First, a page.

After the release of Overwatch, the community wondered what type of game next big thing from Blizzard will be. One of the answers is likely to be revealed at the end of June when the next game, titled…
…Spyro 2? lands on Nintendo Switch.
The original Spyro the Dragon was released all the way back in 1998. It was originally an arcade game developed by Toys for Bob and published by DreamWorks Interactive. The game was a massive hit and spent over a decade on the top of the sales charts.
Since then, the franchise has grown to include several mobile and console iterations, as well as a Disney Infinity installment. But it never really left its golden era behind. The Switch is the perfect hybrid console with a controller that can be used both in handheld mode and plugged into the TV. It’s a natural fit for the game.
That being said, how does the popular franchise adapt to the Switch? Let’s take a closer look.
Let’s get the bad out of the way first. While the Switch is a perfectly suitable host for the franchise, it isn’t perfect. The same can be said for its predecessors, the Wii and the PlayStation 4. They are both perfectly capable of delivering top-notch performance in terms of hardware, but there are some small nuances that can interfere with gameplay.
For instance, the N64 didn’t support HD quality TVs back in the day, and the original PlayStation was not exactly the easiest console to work with when it came to overheating. Both of those issues were corrected in later iterations. Still, even with those issues there are no parts of the game that feel outdated or obsolete.
Then there’s the price. At $80, the Switch is on the higher end of the spectrum when it comes to video game consoles. Add in the fact that it comes with a controller (as opposed to the typical dual shock setup of cheaper rivals) and it quickly approaches the $100 mark. If price is a concern, there are cheaper solutions out there.
On top of all that, the Switch isn’t very portable. By default, it’s designed to be plugged into a TV for use. You can grab it by the handle and carry it around like a standard video game console, but that’s about it. If you want to take it on the go you’ll need to bring along your TV as well.
Despite all of that, the Switch is still the best choice for the franchise. It offers the perfect combination of form factor, price and performance. Of course, none of this really matters if you don’t own a Switch.
…But it’s also worth mentioning that while the Switch is a great choice when it comes to gaming, it isn’t totally useless. It also doubles as a home console, which many people already have. This is especially convenient for multiplayer sessions. When combined with a screen and some wireless adapters, it becomes the perfect home theater experience.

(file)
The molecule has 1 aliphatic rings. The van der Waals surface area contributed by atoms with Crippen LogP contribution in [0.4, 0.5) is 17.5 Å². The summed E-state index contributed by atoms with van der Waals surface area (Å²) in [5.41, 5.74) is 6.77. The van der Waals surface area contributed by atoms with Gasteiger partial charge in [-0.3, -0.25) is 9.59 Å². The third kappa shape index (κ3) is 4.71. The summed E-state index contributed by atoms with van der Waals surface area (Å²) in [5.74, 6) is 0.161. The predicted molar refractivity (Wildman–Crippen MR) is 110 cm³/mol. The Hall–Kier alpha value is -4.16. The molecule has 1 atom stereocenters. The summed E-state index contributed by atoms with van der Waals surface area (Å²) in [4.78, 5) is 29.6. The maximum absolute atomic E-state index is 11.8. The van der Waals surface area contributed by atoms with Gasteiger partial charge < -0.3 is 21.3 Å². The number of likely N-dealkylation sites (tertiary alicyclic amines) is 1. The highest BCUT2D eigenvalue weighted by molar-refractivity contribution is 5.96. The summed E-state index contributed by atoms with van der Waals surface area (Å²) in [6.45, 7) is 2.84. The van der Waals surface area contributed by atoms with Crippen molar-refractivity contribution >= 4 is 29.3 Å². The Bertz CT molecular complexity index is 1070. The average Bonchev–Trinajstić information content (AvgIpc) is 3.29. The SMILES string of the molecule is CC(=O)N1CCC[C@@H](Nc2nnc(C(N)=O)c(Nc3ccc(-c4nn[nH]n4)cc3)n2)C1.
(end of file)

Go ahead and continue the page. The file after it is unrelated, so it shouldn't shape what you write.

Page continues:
Once you get past the hardware and price there are still a few annoyances that could pop up. Although the Switch has been well optimized for gameplay, it hasn’t been completely cleaned up for display. There are still some rough edges and glitches that can ruin the smooth operation of certain features.
For instance, when using certain palettes (effectively colors or visual styles used in your game) it is possible for some of the text to appear jagged. This can spoil the effect of having a sharp font on a TV screen. While the issue is minor, it’s worth noting.
Another issue that can crop up is when playing in TV mode, the image can look a little fuzzy. This is mostly an aesthetic choice and is something that can be easily fixed with an HDTV.
One of the Switch’s major selling points is the quality of its screen. Unlike most other consoles, the Switch doesn’t use a TV as its display. Instead it uses something called an “HD TV display”. It isn’t quite as good as true HD, but it gets the job done.
It should also be noted that unlike other consoles, the Switch doesn’t need to be connected to the internet to work. This can be a real plus for users that want to play offline. Unfortunately, this also makes it more susceptible to hacking. While the issues are very rare, it’s still something to consider.
Let’s talk about the good now. We already went over the reasons why the Switch is the best console for the franchise. But there are still additional perks that make it a great choice. One of the reasons is the variety of games available. There are hundreds of games already released for the console, and new games are being added all the time.
It should also be noted that while the Switch is a perfect hybrid console, it also has enough internal storage to act as a fully functioning standalone console. This means that users don’t necessarily need to purchase games from the Nintendo eStore to play them. It also means that users can carry over their saves from one game to the next. This can save you time when playing in the middle of nowhere.
Now let’s talk about the reasons that the Switch is the worst console for the franchise. Because it’s not quite as good as the others when it comes to display, the text in many games can look a little blurry. This is especially noticeable in online forums and chat rooms where lots of text is being displayed at once. It would also be wise to avoid certain game modes in multiplayer as they don’t work as well due to technical issues. While the console is extremely reliable and stable, it still has some quirks that can cause problems.
In spite of all that, the Switch is still the best option available. It combines all the perks from the previous two and throws in a few more. If you’re looking for an all-around perfect TV console, look no further.